Six Food and Farming Leaders Recognized
Edible Hudson Valley is proud to present its 2013 Local Hero Awards. Selected last fall by Edible Hudson Valley readers in an online readers’ choice poll, the winners were chosen for their exemplary work and dedication in serving and sustaining the region’s local food and farming community.
The list of winners, along with their individual stories, appears in the Spring 2013 issue of Edible Hudson Valley magazine, available now.
Chef/Restaurant: Giuseppe Napoli, The Tavern at Diamond Mills
25 South Partition Street, Saugerties, 845.247.0700, diamondmillshotel.com
Beyond its setting overlooking the falls of Esopus Creek, this stately restaurant’s main attraction is the food. Culinary Institute-trained chef Giuseppe Napoli matches the refinement of the room with menu items like a petite veal osso bucco, but also contributes a bit of casual flair with a crowd-pleasing skillet burger and an assortment of housemade flatbreads, made with a rustic Mediterranean flair. The menu is rounded out with a generous selection of local cheeses, as well as local and seasonal items, and the bar is stocked with local beers and spirits.
Food Shop: Field Goods
Athens, 888.887.3848, field-goods.com
For those who don’t have the time, means, or energy to seek out locally grown produce, Field Goods links farmer to consumer with a CSA (Community Supported Agriculture)-type service that provides customizable weekly deliveries. Mushrooms, plums, tomatoes, green garlic, and purple Cherokee potatoes are just a few of the seasonal items that make up a weekly delivery, direct from local farms like Little Seed, Greig, and Fog & Thistle. Pick-up locations are conveniently available at businesses, office buildings, college campuses, and community centers from Albany down into the Hudson Valley.
Farm/Farmer: Rusty Plough Farm, Oleh & Nadia Maczaj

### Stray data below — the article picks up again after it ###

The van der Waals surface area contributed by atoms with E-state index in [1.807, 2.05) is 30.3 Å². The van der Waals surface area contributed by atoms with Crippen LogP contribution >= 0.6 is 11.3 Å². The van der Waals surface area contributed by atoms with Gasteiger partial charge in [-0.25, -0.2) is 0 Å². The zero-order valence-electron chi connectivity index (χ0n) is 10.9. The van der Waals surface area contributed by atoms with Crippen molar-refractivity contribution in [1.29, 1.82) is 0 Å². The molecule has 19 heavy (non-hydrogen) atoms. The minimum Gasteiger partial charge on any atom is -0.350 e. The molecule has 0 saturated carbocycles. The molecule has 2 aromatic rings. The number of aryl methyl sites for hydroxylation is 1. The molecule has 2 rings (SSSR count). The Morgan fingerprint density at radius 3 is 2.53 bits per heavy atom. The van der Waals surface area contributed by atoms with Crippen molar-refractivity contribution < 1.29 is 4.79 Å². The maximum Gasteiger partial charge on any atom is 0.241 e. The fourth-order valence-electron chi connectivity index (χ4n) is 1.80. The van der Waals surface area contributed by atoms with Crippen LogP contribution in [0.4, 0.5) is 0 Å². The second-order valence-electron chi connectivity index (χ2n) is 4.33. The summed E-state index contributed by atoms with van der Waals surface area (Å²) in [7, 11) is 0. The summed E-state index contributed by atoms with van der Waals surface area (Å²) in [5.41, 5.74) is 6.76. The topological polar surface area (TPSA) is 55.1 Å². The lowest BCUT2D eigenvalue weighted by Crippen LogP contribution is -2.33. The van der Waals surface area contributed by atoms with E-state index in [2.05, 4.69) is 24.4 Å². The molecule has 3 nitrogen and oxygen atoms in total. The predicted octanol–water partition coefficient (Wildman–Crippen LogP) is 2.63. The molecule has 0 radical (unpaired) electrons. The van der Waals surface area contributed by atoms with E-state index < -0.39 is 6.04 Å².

331 Dowe Road Ellenville, 845.647.6911, rustyploughfarm.com
Run by Oleh and Nadia Maczaj, this certified organic farm in Ulster County packs a lot into its modest 40-acres.Watermelon, strawberries, lettuce, squash, eggplant, beans, fresh eggs, honey and yes, even heirloom tomatoes. As they like to say, they grow “everything from A to Z, but we haven’t really come up with an “X” vegetable.” They offer CSA shares, wholesale, and always welcome visitors (call ahead) to their bucolic bit of rustic agrarian life.
Food Artisan: Café Le Perche
230 Warren Street, Hudson, 518.822.1850, cafeleperche.com
Taking its inspiration from the rich agricultural region of Le Perche, France, this Hudson eatery is typified by the three B’s (bistro, bar, and boulangerie). From the authentically French brioche to the elegant Baguette du Perche, this place does the impossible – provides a taste of French countryside to the hungry masses thanks to superb baking skills and a 17-ton wood-fired Munoz oven from its namesake town in France.
Beverage Artisan: Chatham Brewing
30 Main Street, Chatham, 518.392.1026, chathambrewing.com
Five years in the making, this small craft brewing outfit, run by Tom Crowell and Jake Cunningham, has been producing everything from their hugely popular India Pale Ale to a more robust Bourbon Barrel Aged Brown Ale (with a fair amount of additional seasonal and perennial varieties). They sell their brew at their storefront, and also at a variety of farmers’ markets, local restaurants and bars, and it comes in keg form or the slightly more diminutive growler.
Non-Profit: Hudson Valley AgriBusiness Development Corporation / Hudson Valley Bounty
507 Warren Street, Hudson, 518.432.5360, hvadc.org
Running a successful farm is a considerably difficult prospect; managing a successful restaurant that provides diners with the best of the local harvest is also a daunting prospect. Hudson Valley Bounty endeavors to bridge the gap between local farmers and local restaurants by promoting and supporting connections between producers and culinary businesses. In addition, the organization provides planning and development services to prospective and established farmers, while educating the larger community about the virtues of local food production in the Hudson Valley.